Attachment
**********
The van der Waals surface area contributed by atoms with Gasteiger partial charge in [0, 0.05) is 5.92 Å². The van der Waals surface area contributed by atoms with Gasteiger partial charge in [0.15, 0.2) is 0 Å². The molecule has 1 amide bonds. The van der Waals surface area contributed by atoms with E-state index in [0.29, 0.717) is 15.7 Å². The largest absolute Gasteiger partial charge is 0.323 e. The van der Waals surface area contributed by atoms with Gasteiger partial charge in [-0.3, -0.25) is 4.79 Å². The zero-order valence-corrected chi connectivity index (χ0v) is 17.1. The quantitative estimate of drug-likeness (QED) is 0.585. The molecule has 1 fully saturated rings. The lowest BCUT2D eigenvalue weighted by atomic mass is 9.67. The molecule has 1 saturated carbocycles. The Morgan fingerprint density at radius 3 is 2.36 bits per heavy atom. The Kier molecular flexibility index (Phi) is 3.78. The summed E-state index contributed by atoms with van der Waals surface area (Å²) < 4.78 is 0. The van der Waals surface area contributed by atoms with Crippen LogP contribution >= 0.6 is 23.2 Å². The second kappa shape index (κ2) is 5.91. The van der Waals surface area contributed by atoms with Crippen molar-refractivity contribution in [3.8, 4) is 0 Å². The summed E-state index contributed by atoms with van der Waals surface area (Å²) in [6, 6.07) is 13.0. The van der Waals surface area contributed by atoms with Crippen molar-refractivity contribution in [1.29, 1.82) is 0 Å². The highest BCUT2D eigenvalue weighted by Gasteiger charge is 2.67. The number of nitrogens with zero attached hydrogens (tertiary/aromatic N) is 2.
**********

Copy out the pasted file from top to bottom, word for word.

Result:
The van der Waals surface area contributed by atoms with Gasteiger partial charge in [0, 0.05) is 5.92 Å². The van der Waals surface area contributed by atoms with Gasteiger partial charge in [0.15, 0.2) is 0 Å². The molecule has 1 amide bonds. The van der Waals surface area contributed by atoms with E-state index in [0.29, 0.717) is 15.7 Å². The largest absolute Gasteiger partial charge is 0.323 e. The van der Waals surface area contributed by atoms with Gasteiger partial charge in [-0.3, -0.25) is 4.79 Å². The zero-order valence-corrected chi connectivity index (χ0v) is 17.1. The quantitative estimate of drug-likeness (QED) is 0.585. The molecule has 1 fully saturated rings. The lowest BCUT2D eigenvalue weighted by atomic mass is 9.67. The molecule has 1 saturated carbocycles. The Morgan fingerprint density at radius 3 is 2.36 bits per heavy atom. The Kier molecular flexibility index (Phi) is 3.78. The summed E-state index contributed by atoms with van der Waals surface area (Å²) < 4.78 is 0. The van der Waals surface area contributed by atoms with Crippen LogP contribution >= 0.6 is 23.2 Å². The second kappa shape index (κ2) is 5.91. The van der Waals surface area contributed by atoms with Crippen molar-refractivity contribution in [3.8, 4) is 0 Å². The summed E-state index contributed by atoms with van der Waals surface area (Å²) in [6, 6.07) is 13.0. The van der Waals surface area contributed by atoms with Crippen molar-refractivity contribution in [1.29, 1.82) is 0 Å². The highest BCUT2D eigenvalue weighted by Gasteiger charge is 2.67. The number of nitrogens with zero attached hydrogens (tertiary/aromatic N) is 2.